Are you concerned about estate taxes? If you’re a high net worth individual, you probably should be.

While the exemption is $5,120,000 this year, it’s currently scheduled to plunge to $1,000,000 with a 55% rate next year, unless Congress and the President decide to alter it.

When you calculate the value of your estate, including life insurance death benefits, then it’s very possible you could be hit with some hefty taxes.

Luckily there are several different strategies out there that can minimize or even eliminate this tax liability. While meeting with a financial professional and/or estate planning attorney is helpful in choosing the right approach for your situation, it’s good to do your own research beforehand. The following could be some of your best tax-saving options:

  1. Charitable Giving During Your Lifetime

The Internal Revenue Service allows taxpayers to deduct donations up to 50% of their adjusted gross income when those gifts are distributed to public charities or certain private foundations. This is obviously a prime opportunity to lower your taxable income. The deduction can still be as much as 30% with gifts to family or other non-qualifying foundations.

Remember: the tax benefit is still secondary to your desire to aid others, however, since the tax savings you’ll receive will be less than the value of the contribution.

Also, if you donate to charities during your lifetime rather than after death and your chosen charitable organization is exempt from paying investment taxes, then the value of your contribution can grow in a tax-free manner for a much longer period of time.

  1. Valuation Discounts

If you own a business or other assets with fair market values that are difficult to determine, a valuation discount may be available in order to reduce the taxable value of your transferring assets. Check with a financial professional that is well-versed in this strategy if you think it may apply to your situation.

  1. Generation Skipping

Generation skipping is a beneficial choice for high net worth individuals, as it allows them to save their assets from being eventually taxed twice. You accomplish this strategy by transferring a portion of your estate assets to your grandchildren rather than transferring the full estate directly to your immediate children.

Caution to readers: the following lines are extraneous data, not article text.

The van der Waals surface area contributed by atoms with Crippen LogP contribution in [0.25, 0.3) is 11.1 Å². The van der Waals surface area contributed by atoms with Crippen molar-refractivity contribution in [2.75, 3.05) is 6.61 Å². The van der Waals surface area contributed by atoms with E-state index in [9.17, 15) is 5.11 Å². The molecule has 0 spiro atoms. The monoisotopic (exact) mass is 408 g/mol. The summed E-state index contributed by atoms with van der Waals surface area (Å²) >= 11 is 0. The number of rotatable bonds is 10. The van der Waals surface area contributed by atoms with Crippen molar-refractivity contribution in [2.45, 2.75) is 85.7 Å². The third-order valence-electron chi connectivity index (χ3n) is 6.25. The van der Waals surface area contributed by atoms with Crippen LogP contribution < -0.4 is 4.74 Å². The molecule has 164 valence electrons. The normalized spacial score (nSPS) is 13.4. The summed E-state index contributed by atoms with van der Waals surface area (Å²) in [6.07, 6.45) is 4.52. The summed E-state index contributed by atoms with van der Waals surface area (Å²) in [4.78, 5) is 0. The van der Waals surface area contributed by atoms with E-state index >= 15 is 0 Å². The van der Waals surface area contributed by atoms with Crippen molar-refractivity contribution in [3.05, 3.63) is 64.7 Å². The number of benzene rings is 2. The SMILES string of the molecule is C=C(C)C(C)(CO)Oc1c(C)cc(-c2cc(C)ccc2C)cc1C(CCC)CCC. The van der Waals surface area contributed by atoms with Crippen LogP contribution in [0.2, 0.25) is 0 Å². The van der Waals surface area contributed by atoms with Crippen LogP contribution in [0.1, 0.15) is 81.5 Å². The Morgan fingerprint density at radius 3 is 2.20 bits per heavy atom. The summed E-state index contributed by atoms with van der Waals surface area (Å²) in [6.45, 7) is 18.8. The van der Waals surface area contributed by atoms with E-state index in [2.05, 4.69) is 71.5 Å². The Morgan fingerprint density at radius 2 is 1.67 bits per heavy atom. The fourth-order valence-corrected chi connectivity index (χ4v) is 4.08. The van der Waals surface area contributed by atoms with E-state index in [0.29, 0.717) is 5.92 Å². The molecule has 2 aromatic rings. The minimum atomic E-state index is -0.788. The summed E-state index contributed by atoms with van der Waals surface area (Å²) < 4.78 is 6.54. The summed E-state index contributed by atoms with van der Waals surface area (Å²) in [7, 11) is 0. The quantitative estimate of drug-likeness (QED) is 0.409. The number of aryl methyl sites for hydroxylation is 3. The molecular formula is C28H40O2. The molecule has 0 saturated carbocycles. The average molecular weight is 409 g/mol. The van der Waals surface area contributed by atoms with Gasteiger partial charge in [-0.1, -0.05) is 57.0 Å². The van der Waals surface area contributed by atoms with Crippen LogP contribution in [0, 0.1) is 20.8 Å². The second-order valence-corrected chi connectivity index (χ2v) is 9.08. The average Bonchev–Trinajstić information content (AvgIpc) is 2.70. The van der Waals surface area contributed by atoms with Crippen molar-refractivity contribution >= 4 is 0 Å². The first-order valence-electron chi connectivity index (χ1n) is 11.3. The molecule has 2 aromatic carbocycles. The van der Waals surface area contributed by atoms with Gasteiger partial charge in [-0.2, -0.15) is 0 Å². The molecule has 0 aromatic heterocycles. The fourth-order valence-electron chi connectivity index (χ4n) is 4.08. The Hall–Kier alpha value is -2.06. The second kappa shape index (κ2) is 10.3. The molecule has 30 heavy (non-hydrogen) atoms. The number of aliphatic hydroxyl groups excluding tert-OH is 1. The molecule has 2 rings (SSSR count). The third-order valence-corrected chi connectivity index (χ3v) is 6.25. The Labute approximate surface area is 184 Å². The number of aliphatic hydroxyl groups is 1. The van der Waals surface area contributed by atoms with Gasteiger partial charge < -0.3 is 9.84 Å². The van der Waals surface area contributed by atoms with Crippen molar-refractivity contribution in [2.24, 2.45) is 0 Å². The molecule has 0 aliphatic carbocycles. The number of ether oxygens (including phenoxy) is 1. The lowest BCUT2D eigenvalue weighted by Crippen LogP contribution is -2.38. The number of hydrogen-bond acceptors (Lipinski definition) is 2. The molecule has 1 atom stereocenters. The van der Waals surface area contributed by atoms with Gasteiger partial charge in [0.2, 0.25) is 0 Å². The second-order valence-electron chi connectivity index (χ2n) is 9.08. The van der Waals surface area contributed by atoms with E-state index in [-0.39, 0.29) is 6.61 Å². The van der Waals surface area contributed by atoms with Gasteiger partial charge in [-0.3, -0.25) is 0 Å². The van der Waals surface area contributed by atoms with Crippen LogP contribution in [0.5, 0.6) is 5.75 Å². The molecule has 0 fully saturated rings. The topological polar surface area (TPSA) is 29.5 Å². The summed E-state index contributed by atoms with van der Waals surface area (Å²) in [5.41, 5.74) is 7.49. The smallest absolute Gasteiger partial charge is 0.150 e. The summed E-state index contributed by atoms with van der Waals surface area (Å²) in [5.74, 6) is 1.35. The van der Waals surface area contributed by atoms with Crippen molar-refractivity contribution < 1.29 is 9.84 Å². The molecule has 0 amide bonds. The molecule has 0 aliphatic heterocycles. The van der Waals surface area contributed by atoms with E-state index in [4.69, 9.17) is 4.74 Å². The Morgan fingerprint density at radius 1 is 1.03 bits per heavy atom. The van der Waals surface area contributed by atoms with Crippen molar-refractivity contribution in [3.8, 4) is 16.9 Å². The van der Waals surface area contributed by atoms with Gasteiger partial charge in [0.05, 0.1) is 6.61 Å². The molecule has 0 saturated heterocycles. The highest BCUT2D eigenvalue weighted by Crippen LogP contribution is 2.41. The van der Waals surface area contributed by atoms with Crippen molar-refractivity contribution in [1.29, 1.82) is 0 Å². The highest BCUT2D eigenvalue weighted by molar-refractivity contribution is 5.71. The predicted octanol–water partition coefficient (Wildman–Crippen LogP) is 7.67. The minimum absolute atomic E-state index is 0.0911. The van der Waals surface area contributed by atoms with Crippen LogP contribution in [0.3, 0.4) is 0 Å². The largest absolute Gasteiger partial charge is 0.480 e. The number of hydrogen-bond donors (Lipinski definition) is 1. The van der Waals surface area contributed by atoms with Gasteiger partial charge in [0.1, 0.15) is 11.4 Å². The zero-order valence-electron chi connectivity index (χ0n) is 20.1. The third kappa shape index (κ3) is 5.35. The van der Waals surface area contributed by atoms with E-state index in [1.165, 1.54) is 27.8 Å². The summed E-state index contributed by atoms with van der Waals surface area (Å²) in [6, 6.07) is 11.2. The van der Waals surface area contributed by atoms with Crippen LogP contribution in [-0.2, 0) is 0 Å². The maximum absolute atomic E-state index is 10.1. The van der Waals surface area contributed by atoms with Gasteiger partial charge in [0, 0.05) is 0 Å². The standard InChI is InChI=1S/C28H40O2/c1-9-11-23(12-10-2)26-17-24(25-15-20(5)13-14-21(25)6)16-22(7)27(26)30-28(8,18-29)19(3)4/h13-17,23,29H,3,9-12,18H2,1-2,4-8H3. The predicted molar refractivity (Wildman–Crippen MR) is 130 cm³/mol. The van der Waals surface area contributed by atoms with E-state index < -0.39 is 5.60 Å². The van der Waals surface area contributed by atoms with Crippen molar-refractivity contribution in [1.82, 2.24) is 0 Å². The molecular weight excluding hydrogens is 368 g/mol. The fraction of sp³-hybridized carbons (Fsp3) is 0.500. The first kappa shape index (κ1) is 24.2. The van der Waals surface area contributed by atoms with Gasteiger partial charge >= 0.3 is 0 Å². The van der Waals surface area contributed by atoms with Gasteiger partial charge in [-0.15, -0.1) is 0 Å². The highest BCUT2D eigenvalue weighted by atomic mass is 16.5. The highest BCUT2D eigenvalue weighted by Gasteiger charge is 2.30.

Normally the assets would be taxed once when transferred from you to your children (second generation) and again when your children transfer it eventually to your grandchildren (third generation), but this strategy helps you avoid that scenario.

It’s a good idea transfer only the amount to your children that you think they will need, and transfer what’s leftover to your grandchildren. That way, you’ll take care of the needs of your children and secures the future for your grandchildren in a tax-friendly manner.

Another advantage of this strategy is the trust may be protected from the claims of creditors and, to some degree, from claims of ex-spouses. Had all the trust property been left to the children outright, the property would be subject to such claims.

Bottom Line:

If you’re a high net worth individual, it’s likely you’ve strived hard for your success and worked diligently for your money. Use one or more of the above strategies and seek the advice of a financial professional to help minimize the loss those hard-earned assets to excessive taxes.

 

Ron L. Brown, CFP®

Author Ron L. Brown, CFP®

Ron is a CERTIFIED FINANCIAL PLANNER™ and president of R.L. Brown Wealth Management. He specializes in retirement, estate, and business planning for professionals and entrepreneurs. Ron assists his clients with creating a financial plan to ensure they are able to live their ideal lifestyle during retirement and leave a strong legacy for their family. Ron has been featured in The Wall Street Journal, US News, Yahoo Finance, Investopedia, and numerous other high profile financial publications.

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